If you’re still on the fence about implementing microinteractions, check out this roundup of outstanding examples. It shows you some of the most creative uses for elements like this, and should help you determine which ones would be suitable for your site.
How to Implement Microinteractions on Your Site (In 3 Steps)
Animating a web element can be complicated, and in most cases you’ll need to do a bit of coding to get there. However, these days you can get a lot done without being a developer or a designer. With that in mind, let’s talk about the simplest method of implementing microinteractions on your website.
Step #1. Pick Which Site Element(s) to Animate
When it comes to microinteractions, it’s important to keep in mind that they’re not a good fit for every type of element. They work great with buttons or forms, for example, but you might not have as much success if you try to animate a header or a large image.
Take the above search bar animation as an example. In this case, the animation is exceedingly simple – the descriptive text disappears once you click on it, and the bar glows to let you know you can use it. It’s a small detail, but it still increases usability (while looking cool!).
Here are a few tips for picking the right elements to animate on your site:
- Stick to items that users can interact with, to avoid confusing them.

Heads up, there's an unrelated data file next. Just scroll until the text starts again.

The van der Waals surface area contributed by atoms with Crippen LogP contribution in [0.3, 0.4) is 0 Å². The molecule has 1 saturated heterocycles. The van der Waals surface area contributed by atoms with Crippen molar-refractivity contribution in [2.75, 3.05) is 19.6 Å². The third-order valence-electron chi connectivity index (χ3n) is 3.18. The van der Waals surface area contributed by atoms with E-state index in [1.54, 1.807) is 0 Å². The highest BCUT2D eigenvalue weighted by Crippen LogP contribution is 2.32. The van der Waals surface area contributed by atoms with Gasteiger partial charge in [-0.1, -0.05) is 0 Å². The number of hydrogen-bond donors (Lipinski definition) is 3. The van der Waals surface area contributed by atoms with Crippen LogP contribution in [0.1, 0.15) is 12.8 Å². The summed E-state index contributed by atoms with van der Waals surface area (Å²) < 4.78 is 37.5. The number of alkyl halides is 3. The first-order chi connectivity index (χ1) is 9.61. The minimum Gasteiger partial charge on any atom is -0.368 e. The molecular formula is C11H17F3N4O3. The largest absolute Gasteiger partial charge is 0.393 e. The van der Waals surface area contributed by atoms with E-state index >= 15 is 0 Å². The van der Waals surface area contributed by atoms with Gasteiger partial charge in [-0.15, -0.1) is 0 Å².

- Consider whether there are any elements on your site that visitors might not know how to use. Those are the perfect places to add microinteractions.
- When in doubt, stick to the classics such as buttons, search bars, and form fields.
Once you have an element in mind, it’s time to start considering what type of microinteraction you want to add to it, which brings us to step number two.
Step #2. Decide What Type(s) of Microinteractions to Add
We’ve already mentioned this a few times, but it’s worth repeating: the best microinteractions are all about increasing user-friendliness. In practical terms, that means you need to think long and hard about what kinds of animations to implement.
Take a look at the search bar animation below. Unlike the example in the first step, this microinteraction doesn’t improve usability: